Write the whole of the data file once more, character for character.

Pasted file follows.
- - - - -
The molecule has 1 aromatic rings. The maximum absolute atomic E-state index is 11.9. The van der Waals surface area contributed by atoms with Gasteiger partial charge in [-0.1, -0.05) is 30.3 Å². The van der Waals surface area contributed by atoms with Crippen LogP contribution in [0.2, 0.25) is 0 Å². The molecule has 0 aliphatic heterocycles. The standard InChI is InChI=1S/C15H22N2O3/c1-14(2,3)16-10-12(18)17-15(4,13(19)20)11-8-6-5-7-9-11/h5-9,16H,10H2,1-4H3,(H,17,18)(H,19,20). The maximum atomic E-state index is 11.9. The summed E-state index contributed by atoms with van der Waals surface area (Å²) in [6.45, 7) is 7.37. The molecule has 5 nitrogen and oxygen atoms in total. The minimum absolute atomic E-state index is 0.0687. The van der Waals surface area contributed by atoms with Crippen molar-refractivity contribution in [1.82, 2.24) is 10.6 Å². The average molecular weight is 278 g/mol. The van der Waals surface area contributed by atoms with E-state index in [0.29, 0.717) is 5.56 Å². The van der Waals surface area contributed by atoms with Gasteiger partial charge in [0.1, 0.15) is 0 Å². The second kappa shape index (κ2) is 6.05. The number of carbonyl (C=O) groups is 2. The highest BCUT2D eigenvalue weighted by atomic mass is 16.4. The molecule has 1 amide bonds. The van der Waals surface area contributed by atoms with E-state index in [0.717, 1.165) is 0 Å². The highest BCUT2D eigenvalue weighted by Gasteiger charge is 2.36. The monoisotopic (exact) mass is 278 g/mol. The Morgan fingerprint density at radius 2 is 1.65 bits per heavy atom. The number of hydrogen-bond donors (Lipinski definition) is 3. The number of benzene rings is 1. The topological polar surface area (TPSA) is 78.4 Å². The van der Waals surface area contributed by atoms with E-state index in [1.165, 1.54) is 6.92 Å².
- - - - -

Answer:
The molecule has 1 aromatic rings. The maximum absolute atomic E-state index is 11.9. The van der Waals surface area contributed by atoms with Gasteiger partial charge in [-0.1, -0.05) is 30.3 Å². The van der Waals surface area contributed by atoms with Crippen LogP contribution in [0.2, 0.25) is 0 Å². The molecule has 0 aliphatic heterocycles. The standard InChI is InChI=1S/C15H22N2O3/c1-14(2,3)16-10-12(18)17-15(4,13(19)20)11-8-6-5-7-9-11/h5-9,16H,10H2,1-4H3,(H,17,18)(H,19,20). The maximum atomic E-state index is 11.9. The summed E-state index contributed by atoms with van der Waals surface area (Å²) in [6.45, 7) is 7.37. The molecule has 5 nitrogen and oxygen atoms in total. The minimum absolute atomic E-state index is 0.0687. The van der Waals surface area contributed by atoms with Crippen molar-refractivity contribution in [1.82, 2.24) is 10.6 Å². The average molecular weight is 278 g/mol. The van der Waals surface area contributed by atoms with E-state index in [0.29, 0.717) is 5.56 Å². The van der Waals surface area contributed by atoms with Gasteiger partial charge in [0.1, 0.15) is 0 Å². The second kappa shape index (κ2) is 6.05. The number of carbonyl (C=O) groups is 2. The highest BCUT2D eigenvalue weighted by atomic mass is 16.4. The molecule has 1 amide bonds. The van der Waals surface area contributed by atoms with E-state index in [0.717, 1.165) is 0 Å². The highest BCUT2D eigenvalue weighted by Gasteiger charge is 2.36. The monoisotopic (exact) mass is 278 g/mol. The Morgan fingerprint density at radius 2 is 1.65 bits per heavy atom. The number of hydrogen-bond donors (Lipinski definition) is 3. The number of benzene rings is 1. The topological polar surface area (TPSA) is 78.4 Å². The van der Waals surface area contributed by atoms with E-state index in [1.165, 1.54) is 6.92 Å².